The Sunshine Coast Healthcare Auxiliary Thrift Store

Our Thrift Shop is located at 5693 Cowrie Street in Sechelt.
SHOPPING:

The health and safety of our volunteers and customers is most important to us. We have new policies and procedures in place and we ask for your patience in observing these:

1. Sanitize your hands before entering

2. Respect distancing and directional floor markings

3. 12 customers at a time

4. Due to the above, please limit your time to 20 minutes

5. Shop with your eyes and limit touching

6. Bags that have been isolated for a minimum of 72 hours are available for your use

7. We encourage customers to wear masks

8. Only one family member allowed in the store

9. Change rooms are closed

RECEIVING:

Thank you for holding onto your donations. As noted above we can receive these on Wednesday and Sunday. A volunteer will accept them in the back parking lot as they have to be isolated for 72 hours before we process them.

You provide us with beautiful and amazing items to resell. To help us we request that you:

1. Bring only clean, freshly laundered saleable clothing and household items

2. Because we have limited storage space for donations, we ask that you restrict the amount you are donating at one time.

3. We are not accepting seasonal items (Christmas, Easter, Halloween etc.)

Our community donates goods to the shop generously and faithfully.
  • As a result our task of sorting and pricing is never ending.
  • It takes many hands to keep on top of the work.
  • As much as possible we recycle items that we can’t use.
Items Accepted at Sunshine Coast Healthcare Auxiliary Thrift Shop:
  • Clothing , all clean, usable clothes and shoes
  • Craft and knitting supplies
  • Pictures, lamps and lighting supplies
  • Housewares including dishes, glasses, ornaments, etc.
  • Small appliances, small working radios
  • Curtains, bedding, towels, etc.
  • Luggage and sports equipment (not sports safety equipment)
  • Jewelry and collectibles
  • Books need to be fairly recent, in good shape and mold free, no stinky books!
  • Magazines can only be a maximum of 2 years old preferably unless they are collectible
  • Luggage, golf bags and hand bags
  • Electronics
Items Not Accepted at Sunshine Coast Healthcare Auxiliary Thrift Shop:
  • Children’s equipment such as cribs, highchairs, strollers, baby car seats
  • Furniture of any kind
If in doubt, feel free to call us during working hours to clarify acceptability of items 885-4686.

We so appreciate your support!

Please do not dump furniture near our dumpster as it costs US money to have it taken away!

 

A Brief History of the Thrift Store

The St. Mary’s Hospital Society opened the Thrift Store building in September 1981. The Society and its board of directors had responsibility for the operation of the hospital. It also received bequests and donations and invested the money.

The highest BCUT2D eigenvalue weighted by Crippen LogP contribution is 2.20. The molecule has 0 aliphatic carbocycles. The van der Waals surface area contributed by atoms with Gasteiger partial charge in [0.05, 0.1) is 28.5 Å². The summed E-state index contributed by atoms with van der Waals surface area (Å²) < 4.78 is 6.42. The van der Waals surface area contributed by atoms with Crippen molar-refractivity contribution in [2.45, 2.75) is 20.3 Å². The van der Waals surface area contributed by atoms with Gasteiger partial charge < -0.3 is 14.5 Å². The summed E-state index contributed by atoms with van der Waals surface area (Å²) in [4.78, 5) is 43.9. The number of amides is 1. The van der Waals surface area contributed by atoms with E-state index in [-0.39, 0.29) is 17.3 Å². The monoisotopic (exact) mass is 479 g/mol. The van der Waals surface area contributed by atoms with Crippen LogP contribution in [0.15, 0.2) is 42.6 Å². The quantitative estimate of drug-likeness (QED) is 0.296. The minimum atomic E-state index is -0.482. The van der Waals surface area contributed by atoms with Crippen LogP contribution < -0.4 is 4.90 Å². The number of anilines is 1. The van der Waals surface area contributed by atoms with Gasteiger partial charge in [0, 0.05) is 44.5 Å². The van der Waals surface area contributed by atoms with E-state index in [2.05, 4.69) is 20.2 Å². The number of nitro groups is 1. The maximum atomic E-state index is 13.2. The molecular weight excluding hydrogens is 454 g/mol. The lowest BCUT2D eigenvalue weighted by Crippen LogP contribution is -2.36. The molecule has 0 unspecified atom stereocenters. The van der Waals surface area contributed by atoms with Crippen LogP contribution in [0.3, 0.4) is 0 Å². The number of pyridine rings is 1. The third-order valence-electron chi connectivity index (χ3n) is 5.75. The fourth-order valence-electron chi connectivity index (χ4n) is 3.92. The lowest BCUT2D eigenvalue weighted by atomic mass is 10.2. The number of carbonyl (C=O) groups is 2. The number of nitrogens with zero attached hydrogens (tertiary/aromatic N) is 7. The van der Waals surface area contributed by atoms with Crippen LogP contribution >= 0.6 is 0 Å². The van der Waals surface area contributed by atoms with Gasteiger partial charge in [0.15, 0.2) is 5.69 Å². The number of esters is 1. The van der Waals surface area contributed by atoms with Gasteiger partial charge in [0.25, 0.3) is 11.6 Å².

The St. Mary’s Hospital Auxiliary operated a Thrift Store out of an old house on the site of the present Store. The house and property had been donated to the Society from an estate. The Society commissioned a local architect and a builder to design and build a new structure, which would house a thrift store and a commercial enterprise. The house was torn down and a new building erected.

The Thrift Store space was sufficient for the auxiliary for many years. The commercial area was mainly leased by fast food outlets of which there were several over the years. In the early 90s, when the fast food outlet’s lease ran out, the Thrift Store was expanded to its present configuration.

In the mid 90s the government of the day created Health Authorities and disbanded Hospital Societies. The St. Mary’s Hospital Society Board was concerned that their assets would be taken over by the government and so they formed a Hospital Foundation and transferred the society’s assets to the foundation. This included the Thrift Store building. The foundation then became the Thrift Store’s landlord.

When the Health Authority came into effect and the foundation was formed it was expected that the Auxiliary would fold into the foundation and all monies made by the auxiliary would go to the foundation for dispersal. The auxiliary would have a seat at the foundation director’s table. The auxiliary executive of the day would not take what they saw as a secondary role in decisions around where their hard earned money would go and would not sign off. Their will eventually prevailed and today they are proud to be a partner with the foundation in providing money for the betterment of the hospital and health care in the community. The Sunshine Coast Health Care Auxiliary is one of only a few auxiliaries independent of a foundation in the province.